CBDT releases ITR forms for FY 2022-23 (AY 2023-24)
Feb 14, 2023
The Central Board of Direct Taxes (CBDT) has notified the income tax return (ITR) forms for the current financial year, 2022-23 (AY 2023-24). The ITR forms were notified on February 10, 2023. There are no major changes in the ITR forms. However, the ITR forms have been notified almost two months earlier than usual. Usually, the government notifies the ITR forms at the end of the financial year or at the start of the new financial year. Do note that the last date for filing ITR for FY 2022-23 for individuals (whose accounts are not required to be audited) is July 31, 2023.
Dr Suresh Surana, Founder, RSM India says, "The Budget 2023 proposed several key amendments for the taxpayers. Apart from such amendments, the Finance Minister in her budget speech clarified her intention to simplify the Income Tax Return (ITR) filing process by rolling-out a next-generation Common ITR Form for the convenience of the tax payers, and her plans to strengthen the grievance redressal mechanism. CBDT vide a Press Release dated 1st November 2022 released a draft Common ITR Form for public consultation. As per the said release, CBDT proposes to introduce a common ITR by merging all the existing returns of income, except ITR-7 and continuing the current ITR-1 and ITR-4. CBDT had further mentioned that, once the common ITR Form is notified, the online utility will be released by the Income-tax Department. However, CBDT vide Notification No. 4/2023 dated 10 February 2023 has notified the Income Tax Return (ITR) Forms for Financial Year (FY) 2022-23 pertaining to Assessment Year (AY) 2023-24. The notified forms include ITR-1 (SAHAJ), ITR-2, ITR-3, ITR-4 (SUGAM), ITR-5, ITR-6, ITR-V and the ITR Acknowledgement. However, it does not include the Common ITR Form which was sought to be notified. Considering that the notified ITRs for AY 2023-24 are separate ITR forms and not the common ITR as proposed, it is expected that the work on the Common ITR Form may still be in the pipeline and the CBDT may notify the same taking into account the inputs received from the stakeholders. It seems that as the Government aims to consolidate the relevant ITR Forms and introduce a single master form, this might still be in the pipeline and could be expected to be released in the near future."
There is no change in eligibility criteria regarding who can file the ITR-1 form. ITR1, also known as Sahaj, is applicable for individuals who are resident individuals and whose total income does not exceed Rs 50 lakh. The sources of income must be salary income, one house property, other sources such as interest income, dividend income, etc., and agricultural income, which can only be up to Rs 5,000.
Do note that ITR-1 cannot be filed by individuals who are either directors in a company or holding unlisted equity shares. Individuals whose tax has been deducted under Section 194N (TDS on cash withdrawal from banks) or have income tax liability for ESOPs are barred from using ITR-1 form for filing tax returns. Hindu undivided families (HUFs) cannot use ITR-1 to file their tax return for FY 2022-23.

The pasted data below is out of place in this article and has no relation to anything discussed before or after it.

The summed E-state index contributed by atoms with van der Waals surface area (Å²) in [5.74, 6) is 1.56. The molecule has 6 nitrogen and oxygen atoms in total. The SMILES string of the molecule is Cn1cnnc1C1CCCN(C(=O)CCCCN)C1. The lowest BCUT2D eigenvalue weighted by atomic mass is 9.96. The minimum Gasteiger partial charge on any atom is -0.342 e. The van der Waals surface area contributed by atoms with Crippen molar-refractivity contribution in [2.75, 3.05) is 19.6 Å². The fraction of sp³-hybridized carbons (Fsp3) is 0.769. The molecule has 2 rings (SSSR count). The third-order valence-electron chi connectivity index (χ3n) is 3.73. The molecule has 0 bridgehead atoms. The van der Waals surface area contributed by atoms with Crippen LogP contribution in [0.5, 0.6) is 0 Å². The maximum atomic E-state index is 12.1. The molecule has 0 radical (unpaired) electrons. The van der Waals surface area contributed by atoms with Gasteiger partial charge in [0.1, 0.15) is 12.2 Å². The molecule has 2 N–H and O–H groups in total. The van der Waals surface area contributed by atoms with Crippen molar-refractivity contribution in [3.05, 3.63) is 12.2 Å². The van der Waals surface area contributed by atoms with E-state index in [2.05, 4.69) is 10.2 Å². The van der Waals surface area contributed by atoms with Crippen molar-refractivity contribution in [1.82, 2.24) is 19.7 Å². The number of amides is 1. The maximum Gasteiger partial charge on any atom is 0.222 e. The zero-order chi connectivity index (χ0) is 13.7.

Similarly, ITR-2 can be used by individuals or HUFs provided they do not have income from business or profession. This means that any individual having capital gains or losses from sale of assets such as equity shares, mutual funds, house property, etc., can report gains or losses to the tax department via ITR-2. Similarly, if the taxpayer has more than one house property or his/her status is non-resident, then ITR-2 has to be used to file a tax return.
Further, if an individual is a director in a company or holding unlisted equity shares, then ITR-2 will be used.
ITR-3 is used by individuals or HUFs having income from businesses or professions. If an individual has opted for the new tax regime in the previous financial years, they are required to provide the financial year in which the new tax regime option was exercised and the acknowledgement number for Form 10E.
According to income tax laws, if an individual opts for the new tax regime, they will have to continue with the same tax regime. Unlike salaried individuals, they do not have the option to choose a tax regime every financial year.
ITR-4 forms is for individuals having a business or profession and have opted for the presumptive scheme under the Income-tax Act, 1961. The ITR form can be used by individuals, HUFs, firms (other than Limited Liability Partnership firms), having total income up to Rs 50 lakh, and having income from businesses and professions which is computed under sections 44AD, 44ADA, 44AE.
ITR-4, also known as Sugam, cannot be used by individuals who are either directors in a company or have invested in unlisted equity shares or have deferred income tax on ESOPs or have agricultural income exceeding Rs 5,000. Further, non-residents cannot use ITR-4 to file their tax returns.
ITR-5 is for taxpayers other than individuals, HUFs, companies or those filing ITR-7. ITR-5 is usually used by LLPs, cooperative societies and so on. ITR-6 is used by companies.
[The Economic TImes]